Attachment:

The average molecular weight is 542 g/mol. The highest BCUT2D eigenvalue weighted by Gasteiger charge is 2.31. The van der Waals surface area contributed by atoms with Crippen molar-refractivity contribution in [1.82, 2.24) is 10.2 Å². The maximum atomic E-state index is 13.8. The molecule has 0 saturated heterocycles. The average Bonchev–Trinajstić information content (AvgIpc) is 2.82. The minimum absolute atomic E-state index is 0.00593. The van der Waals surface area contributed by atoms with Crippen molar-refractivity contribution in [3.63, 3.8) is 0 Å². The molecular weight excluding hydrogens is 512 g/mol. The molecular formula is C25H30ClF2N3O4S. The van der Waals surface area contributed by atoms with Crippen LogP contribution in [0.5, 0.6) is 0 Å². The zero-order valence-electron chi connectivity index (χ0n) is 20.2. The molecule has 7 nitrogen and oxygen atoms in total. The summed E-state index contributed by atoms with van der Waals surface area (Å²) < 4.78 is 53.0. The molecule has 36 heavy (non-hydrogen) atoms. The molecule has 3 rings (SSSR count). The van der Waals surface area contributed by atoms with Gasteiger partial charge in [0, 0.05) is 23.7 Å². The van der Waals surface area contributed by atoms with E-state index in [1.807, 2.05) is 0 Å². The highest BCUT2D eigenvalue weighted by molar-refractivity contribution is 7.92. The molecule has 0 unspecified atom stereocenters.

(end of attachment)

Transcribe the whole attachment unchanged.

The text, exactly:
The average molecular weight is 542 g/mol. The highest BCUT2D eigenvalue weighted by Gasteiger charge is 2.31. The van der Waals surface area contributed by atoms with Crippen molar-refractivity contribution in [1.82, 2.24) is 10.2 Å². The maximum atomic E-state index is 13.8. The molecule has 0 saturated heterocycles. The average Bonchev–Trinajstić information content (AvgIpc) is 2.82. The minimum absolute atomic E-state index is 0.00593. The van der Waals surface area contributed by atoms with Crippen molar-refractivity contribution in [3.63, 3.8) is 0 Å². The molecular weight excluding hydrogens is 512 g/mol. The molecular formula is C25H30ClF2N3O4S. The van der Waals surface area contributed by atoms with Crippen LogP contribution in [0.5, 0.6) is 0 Å². The zero-order valence-electron chi connectivity index (χ0n) is 20.2. The molecule has 7 nitrogen and oxygen atoms in total. The summed E-state index contributed by atoms with van der Waals surface area (Å²) < 4.78 is 53.0. The molecule has 36 heavy (non-hydrogen) atoms. The molecule has 3 rings (SSSR count). The van der Waals surface area contributed by atoms with Gasteiger partial charge in [0, 0.05) is 23.7 Å². The van der Waals surface area contributed by atoms with E-state index in [1.807, 2.05) is 0 Å². The highest BCUT2D eigenvalue weighted by molar-refractivity contribution is 7.92. The molecule has 0 unspecified atom stereocenters.